It’s around that time when chocolate Easter eggs start flooding the shops, bunnies and chicks adorn row-upon-row of cards, and the countdown begins. In just a few weeks, we will enjoy one of the UK’s most popular holidays- Easter. Like most British people, I love the Easter break- what’s not to love? A few days off work, hot cross buns and lots and lots of chocolate. I worry, however, that like our other holidays, it’s turned into an extremely commercial affair, and I found myself wondering how other countries will be celebrating- and one in particular- Poland. I recently found myself enjoying a conversation with a Polish friend about how she will be spending her Easter break at home in Poland, and was intrigued at how different it sounded from the British celebrations.
In the UK, our celebrations are mainly limited to Easter Sunday (known as Wielkanoc in Polish), however in Poland the festivities can last over a week- from Palm Sunday to Wet Monday. The first sign of Easter approaching in Poland is a large number of branches and dried flowers being brought to churches. On Palm Sunday (Niedziela palmowa), exactly 7 days before the main celebrations take place, people gather for a procession with palms in their hands. They are usually artificial and made from branches of native trees, including box, willow, yew and olive. Some of the Polish villages and small towns even organize artificial palm competitions.
On Easter Saturday (Holy Saturday), the blessing of the Easter baskets takes place. It is one of the most important Polish traditions in the country, but also within Polish communities around the world. People prepare baskets of Easter food including eggs, bread, meat and butter, which are taken to church to be blessed, and then this food is eaten as a part of the Easter Sunday meal.
Breakfast on Holy Easter Sunday is very important, and is a traditional family affair. It starts with the sharing of the blessed food and families enjoy hard-boiled eggs and cold meats, and this Easter feast would be nothing without a traditional babka. This is a sweet yeast cake traditionally glazed with vanilla or chocolate icing which celebrates the return of the egg to the diet after the period of fasting. Another indispensable item is a cake in the form of a lamb to symbolize Christ.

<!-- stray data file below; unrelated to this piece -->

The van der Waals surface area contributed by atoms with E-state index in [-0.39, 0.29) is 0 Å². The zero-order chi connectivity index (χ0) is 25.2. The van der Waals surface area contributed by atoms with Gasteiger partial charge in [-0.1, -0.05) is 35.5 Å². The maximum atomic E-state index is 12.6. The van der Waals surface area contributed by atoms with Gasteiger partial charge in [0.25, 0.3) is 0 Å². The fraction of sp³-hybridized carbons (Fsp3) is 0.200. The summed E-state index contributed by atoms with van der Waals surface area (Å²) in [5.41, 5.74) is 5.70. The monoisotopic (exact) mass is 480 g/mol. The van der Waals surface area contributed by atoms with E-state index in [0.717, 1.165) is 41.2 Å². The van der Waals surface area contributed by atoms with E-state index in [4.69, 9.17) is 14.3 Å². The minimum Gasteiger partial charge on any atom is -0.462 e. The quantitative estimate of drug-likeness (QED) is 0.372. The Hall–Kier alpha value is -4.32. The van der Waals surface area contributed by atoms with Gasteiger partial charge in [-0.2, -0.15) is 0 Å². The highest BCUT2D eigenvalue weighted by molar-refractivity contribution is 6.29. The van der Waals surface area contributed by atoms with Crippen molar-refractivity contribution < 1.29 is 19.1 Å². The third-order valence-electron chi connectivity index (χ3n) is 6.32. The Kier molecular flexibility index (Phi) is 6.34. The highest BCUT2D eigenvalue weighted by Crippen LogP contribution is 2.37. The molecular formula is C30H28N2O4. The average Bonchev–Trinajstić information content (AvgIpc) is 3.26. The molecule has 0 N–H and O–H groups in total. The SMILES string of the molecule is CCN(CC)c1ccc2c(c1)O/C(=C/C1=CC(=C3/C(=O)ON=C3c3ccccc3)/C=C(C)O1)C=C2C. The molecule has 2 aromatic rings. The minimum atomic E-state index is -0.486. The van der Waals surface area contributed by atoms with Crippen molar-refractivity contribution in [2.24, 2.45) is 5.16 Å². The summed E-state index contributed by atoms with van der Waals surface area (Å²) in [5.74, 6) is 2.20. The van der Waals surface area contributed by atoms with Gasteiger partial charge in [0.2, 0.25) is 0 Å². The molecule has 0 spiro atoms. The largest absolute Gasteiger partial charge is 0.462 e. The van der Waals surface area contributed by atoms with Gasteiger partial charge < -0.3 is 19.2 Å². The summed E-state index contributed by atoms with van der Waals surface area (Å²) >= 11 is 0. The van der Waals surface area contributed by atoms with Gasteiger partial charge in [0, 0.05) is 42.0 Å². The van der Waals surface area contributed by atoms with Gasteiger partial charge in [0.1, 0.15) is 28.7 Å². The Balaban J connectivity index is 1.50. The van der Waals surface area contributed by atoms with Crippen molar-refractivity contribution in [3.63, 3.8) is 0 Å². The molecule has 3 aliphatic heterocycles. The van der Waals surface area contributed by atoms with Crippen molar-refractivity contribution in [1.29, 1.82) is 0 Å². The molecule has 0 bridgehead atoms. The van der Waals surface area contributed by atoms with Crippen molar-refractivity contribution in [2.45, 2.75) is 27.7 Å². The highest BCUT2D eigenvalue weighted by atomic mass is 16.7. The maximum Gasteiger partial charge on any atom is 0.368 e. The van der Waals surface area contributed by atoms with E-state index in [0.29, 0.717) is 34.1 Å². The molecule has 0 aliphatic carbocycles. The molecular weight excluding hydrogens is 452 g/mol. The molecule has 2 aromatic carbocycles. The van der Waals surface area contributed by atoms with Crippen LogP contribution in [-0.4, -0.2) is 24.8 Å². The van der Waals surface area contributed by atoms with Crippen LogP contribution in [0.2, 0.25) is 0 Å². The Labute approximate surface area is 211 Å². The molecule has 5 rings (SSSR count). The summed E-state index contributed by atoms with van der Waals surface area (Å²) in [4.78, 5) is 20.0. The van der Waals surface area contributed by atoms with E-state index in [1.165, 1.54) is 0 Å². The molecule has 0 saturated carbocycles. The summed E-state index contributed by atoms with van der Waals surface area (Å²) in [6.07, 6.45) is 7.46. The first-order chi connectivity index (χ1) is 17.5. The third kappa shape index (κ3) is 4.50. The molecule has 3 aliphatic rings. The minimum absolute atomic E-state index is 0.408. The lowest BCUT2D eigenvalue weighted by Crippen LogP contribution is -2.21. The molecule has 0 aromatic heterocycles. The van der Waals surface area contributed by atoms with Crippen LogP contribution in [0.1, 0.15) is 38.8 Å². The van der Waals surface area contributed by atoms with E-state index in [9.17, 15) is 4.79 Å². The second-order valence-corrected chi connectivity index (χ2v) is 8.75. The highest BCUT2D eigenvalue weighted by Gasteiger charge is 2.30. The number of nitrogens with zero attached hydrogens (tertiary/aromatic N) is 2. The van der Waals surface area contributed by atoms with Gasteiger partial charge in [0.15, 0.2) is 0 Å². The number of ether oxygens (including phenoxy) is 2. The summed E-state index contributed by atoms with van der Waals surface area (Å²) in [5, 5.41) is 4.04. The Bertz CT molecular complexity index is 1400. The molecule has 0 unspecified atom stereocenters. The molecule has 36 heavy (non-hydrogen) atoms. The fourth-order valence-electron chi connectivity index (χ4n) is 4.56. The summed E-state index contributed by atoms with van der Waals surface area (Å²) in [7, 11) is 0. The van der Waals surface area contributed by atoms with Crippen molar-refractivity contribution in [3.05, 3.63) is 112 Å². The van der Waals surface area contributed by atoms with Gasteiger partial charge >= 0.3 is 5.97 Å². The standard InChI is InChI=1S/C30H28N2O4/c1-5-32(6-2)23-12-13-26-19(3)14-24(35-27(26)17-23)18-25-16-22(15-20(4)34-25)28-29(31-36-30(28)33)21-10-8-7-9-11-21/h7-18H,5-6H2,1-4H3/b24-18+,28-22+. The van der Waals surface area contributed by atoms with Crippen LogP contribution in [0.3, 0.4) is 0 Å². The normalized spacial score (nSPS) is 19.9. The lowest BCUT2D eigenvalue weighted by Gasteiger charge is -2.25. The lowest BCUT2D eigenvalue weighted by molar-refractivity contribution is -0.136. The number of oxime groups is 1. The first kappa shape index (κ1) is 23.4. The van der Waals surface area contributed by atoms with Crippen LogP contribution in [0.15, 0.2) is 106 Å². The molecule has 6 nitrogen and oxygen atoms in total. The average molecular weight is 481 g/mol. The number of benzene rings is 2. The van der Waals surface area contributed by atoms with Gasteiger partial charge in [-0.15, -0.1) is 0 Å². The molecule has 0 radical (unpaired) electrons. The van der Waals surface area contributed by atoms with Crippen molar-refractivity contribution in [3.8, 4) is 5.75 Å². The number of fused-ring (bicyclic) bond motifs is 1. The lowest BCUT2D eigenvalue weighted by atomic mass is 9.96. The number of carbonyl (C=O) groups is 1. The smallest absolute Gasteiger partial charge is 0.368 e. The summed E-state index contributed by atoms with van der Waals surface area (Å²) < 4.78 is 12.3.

To finish off the Polish Easter festivities is a rather fun day called Lany Poniedzialek (Wet Monday)
which is an ancient Polish tradition taking place on Easter Monday. Everyone takes part in the celebrations and the fun of spraying each other with water. Children enjoy it especially as I’m sure you can imagine- it sounds to me like one giant water fight! There is also a proverb that being splashed with water on Easter Monday, will bring good luck throughout the year.
Whilst British children all over the country are attending Easter-egg hunts and opening dozens of chocolate eggs, Polish children are taking part in the tradition of painting hard-boiled eggs- also known as pisanki. The eggs are decorated with many traditional Polish symbols which display the joy of Easter such as floral patterns, lambs and Easter's greetings such as Wesollego Alleluja (Happy Easter). They are then used as decoration for the Easter table. Interestingly, egg painting is encountered in several other Slavic cultures, and is thought to date back to talismanic pagan rituals that are over 5000 years old.
In Poland, Easter certainly isn’t as commercial as in the UK, and spending time with the family and enjoying food and drink seems to be the focus; however, there is a little room for presents for children. There is said to be a giant Easter bunny who travels from house to house hiding sweets in children’s rooms during the night before Holy Sunday.
Where will you be spending Easter this year? Have you ever taken part in any special celebrations in different countries over the Easter period?